Research Foundation News

August 28, 2019

Novel device to improve powder flow

New device shown to protect integrity of food and drug products, improve consistency in flow

flow bin A new device created at Purdue University is designed to protect the integrity of drug and food products, while improving the consistency in flow. (Image provided) Download image

WEST LAFAYETTE, Ind. – Anyone who has tried to pour powdered sugar into a jar knows that sometimes beating the sides of the container or package is the only way to make it flow. That same process is used in making medicines and products such as powdered milk, where workers routinely hammer on the sides of large bins to unstick the powdery mixture.

Purdue University researchers have developed technology to help improve the process and reduce the need for the hammering in production. The team created a flow aid that can be placed inside a bin and controlled with Bluetooth.

“This device directly transfers vibration energy to the powders without affecting the structural integrity of the bin,” said Kingsly Ambrose, an associate professor of agricultural and biological engineering, who leads the team with Karthik Salish, an engineering graduate research assistant. “This device could also monitor powder parameters like temperature, humidity and pressure, which in turn indicate any change in quality.”

Erratic flow in the powder mixture is a common problem in the manufacturing industry. Some of the powder can stick to the sides of the bin or clog in the middle of it, resulting in deficiencies in the powder and final product.

“There are flow aids that can be used outside the bin,” Ambrose said. “These aids present numerous problems in reliability, are typically very expensive and require additional support such as compressors.”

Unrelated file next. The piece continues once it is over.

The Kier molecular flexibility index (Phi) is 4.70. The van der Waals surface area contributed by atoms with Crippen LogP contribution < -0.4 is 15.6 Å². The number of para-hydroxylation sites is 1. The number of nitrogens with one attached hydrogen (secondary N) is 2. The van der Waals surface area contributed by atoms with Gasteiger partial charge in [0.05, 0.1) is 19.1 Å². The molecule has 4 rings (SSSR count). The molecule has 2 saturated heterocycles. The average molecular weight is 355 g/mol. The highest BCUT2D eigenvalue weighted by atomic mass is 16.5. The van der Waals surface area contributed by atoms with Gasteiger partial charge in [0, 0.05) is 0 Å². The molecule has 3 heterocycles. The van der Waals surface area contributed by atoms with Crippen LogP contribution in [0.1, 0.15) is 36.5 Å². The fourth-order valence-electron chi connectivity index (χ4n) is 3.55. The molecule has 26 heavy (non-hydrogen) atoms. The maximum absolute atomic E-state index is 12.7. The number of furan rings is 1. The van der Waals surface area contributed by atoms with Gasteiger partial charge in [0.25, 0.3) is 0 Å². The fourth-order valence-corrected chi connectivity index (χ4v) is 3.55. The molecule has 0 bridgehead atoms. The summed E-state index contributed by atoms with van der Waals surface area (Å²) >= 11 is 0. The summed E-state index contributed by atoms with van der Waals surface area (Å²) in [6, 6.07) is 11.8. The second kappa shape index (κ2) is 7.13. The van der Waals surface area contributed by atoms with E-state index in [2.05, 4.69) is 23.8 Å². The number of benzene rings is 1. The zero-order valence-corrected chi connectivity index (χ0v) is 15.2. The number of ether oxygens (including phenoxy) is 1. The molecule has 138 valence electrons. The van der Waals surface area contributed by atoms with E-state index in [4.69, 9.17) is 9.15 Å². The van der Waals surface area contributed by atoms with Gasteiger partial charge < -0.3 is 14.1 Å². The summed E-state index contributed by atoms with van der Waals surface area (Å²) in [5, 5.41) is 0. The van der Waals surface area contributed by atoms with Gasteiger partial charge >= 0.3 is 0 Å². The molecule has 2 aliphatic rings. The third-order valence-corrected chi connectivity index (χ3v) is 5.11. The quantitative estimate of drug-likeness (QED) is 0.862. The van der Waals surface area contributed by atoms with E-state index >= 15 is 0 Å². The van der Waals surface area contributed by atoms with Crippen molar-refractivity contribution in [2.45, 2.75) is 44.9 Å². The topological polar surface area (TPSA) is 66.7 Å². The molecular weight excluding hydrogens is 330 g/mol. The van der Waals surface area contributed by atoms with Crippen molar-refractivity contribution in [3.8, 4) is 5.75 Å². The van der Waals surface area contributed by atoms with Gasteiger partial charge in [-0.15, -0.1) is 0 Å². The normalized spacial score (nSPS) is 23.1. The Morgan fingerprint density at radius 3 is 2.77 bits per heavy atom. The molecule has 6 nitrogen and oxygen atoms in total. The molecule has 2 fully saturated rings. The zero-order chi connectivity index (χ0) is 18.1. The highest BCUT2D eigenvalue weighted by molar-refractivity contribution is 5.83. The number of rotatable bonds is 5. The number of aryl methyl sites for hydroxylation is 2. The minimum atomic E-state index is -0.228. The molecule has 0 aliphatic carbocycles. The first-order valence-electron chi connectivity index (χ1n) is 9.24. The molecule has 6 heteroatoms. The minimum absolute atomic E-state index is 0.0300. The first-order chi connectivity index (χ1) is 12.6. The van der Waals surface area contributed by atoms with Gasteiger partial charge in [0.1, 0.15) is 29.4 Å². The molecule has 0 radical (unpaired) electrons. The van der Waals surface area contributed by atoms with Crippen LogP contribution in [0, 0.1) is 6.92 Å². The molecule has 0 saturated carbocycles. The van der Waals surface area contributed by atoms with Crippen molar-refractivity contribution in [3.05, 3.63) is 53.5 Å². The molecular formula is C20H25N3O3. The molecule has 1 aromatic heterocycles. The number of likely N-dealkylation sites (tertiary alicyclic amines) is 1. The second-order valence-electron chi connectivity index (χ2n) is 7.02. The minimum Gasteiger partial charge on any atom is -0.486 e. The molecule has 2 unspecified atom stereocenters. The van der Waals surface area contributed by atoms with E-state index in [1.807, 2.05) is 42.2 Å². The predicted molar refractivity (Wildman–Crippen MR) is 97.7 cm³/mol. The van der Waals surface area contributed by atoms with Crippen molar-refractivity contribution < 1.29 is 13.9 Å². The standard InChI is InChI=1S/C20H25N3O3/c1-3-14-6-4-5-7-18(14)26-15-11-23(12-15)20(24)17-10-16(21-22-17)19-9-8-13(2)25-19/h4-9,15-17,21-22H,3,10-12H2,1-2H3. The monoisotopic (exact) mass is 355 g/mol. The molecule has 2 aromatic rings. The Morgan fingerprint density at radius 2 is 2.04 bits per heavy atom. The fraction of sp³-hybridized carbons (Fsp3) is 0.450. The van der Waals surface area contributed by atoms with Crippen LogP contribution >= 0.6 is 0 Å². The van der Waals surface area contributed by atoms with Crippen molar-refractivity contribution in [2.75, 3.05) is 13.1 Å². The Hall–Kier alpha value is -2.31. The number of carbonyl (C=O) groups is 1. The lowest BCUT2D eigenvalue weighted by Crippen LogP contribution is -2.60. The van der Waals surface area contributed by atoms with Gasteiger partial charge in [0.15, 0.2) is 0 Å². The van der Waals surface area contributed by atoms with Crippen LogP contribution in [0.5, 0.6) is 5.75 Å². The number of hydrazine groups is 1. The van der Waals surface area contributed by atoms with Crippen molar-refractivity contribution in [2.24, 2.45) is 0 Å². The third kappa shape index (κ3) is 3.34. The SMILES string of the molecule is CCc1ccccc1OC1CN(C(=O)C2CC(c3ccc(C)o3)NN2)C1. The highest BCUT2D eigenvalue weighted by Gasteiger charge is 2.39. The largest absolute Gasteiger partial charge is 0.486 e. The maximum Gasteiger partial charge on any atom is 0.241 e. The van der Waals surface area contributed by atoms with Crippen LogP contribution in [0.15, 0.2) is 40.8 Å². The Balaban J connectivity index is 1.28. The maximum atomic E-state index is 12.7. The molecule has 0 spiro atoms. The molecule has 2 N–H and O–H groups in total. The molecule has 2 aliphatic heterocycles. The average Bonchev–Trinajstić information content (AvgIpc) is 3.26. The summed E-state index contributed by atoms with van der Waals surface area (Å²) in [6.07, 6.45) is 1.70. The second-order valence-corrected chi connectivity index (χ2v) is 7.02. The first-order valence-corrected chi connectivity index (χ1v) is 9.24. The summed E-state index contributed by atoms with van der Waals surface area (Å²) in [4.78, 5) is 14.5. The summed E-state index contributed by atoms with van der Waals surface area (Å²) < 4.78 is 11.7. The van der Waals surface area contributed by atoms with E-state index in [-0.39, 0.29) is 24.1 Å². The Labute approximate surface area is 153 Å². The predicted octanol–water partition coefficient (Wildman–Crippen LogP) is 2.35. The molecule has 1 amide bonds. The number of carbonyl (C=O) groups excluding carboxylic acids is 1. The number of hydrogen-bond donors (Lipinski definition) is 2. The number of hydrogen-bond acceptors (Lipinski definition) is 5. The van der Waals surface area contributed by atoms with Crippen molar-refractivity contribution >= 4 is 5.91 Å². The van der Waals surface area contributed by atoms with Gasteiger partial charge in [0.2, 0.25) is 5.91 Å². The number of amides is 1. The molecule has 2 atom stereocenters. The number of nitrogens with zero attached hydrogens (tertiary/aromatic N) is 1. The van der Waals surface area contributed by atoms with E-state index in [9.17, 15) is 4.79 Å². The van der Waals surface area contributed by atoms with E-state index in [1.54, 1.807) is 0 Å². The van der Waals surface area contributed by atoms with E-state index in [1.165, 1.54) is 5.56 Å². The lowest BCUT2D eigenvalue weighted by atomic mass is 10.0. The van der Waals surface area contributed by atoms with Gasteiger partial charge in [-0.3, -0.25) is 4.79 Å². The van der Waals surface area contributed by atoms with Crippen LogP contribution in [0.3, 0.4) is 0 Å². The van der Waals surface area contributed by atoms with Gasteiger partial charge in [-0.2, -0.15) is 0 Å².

flow bluetooth A Purdue University team created a flow aid that can be placed inside a bin and controlled with Bluetooth. (Image provided) Download image

Ambrose said the device developed at Purdue also allows the user to control the vibration intensity and location to provide a consistent powder product. He said the device also has applications for the agricultural and grain industries.

The team worked with the Purdue Research Foundation Office of Technology Commercialization for a provisional patent on the device. They are seeking additional partners. For more information, contact otcip@prf.org.

The technology and research aligns with Purdue's Giant Leaps celebration of the university’s global advancements made in health and sustainability as part of Purdue’s 150th anniversary. Those are two of the four themes of the yearlong celebration’s Ideas Festival, designed to showcase Purdue as an intellectual center solving real-world issues.

About Purdue Research Foundation Office of Technology Commercialization           

The Purdue Research Foundation Office of Technology Commercialization operates one of the most comprehensive technology transfer programs among leading research universities in the U.S. Services provided by this office support the economic development initiatives of Purdue University and benefit the university's academic activities through commercializing, licensing and protecting Purdue intellectual property. The office is managed by the Purdue Research Foundation, which received the 2016 Innovation and Economic Prosperity Universities Award for Innovation from the Association of Public and Land-grant Universities. For more information on licensing a Purdue innovation, contact the Office of Technology Commercialization at otcip@prf.org. For more information about funding and investment opportunities in startups based on a Purdue innovation, contact the Purdue Foundry at foundry@prf.org. The Purdue Research Foundation is a private, nonprofit foundation created to advance the mission of Purdue University.   

Writer: Chris Adam, 765-588-3341, cladam@prf.org  

Source: Kingsly Ambrose, rambrose@purdue.edu


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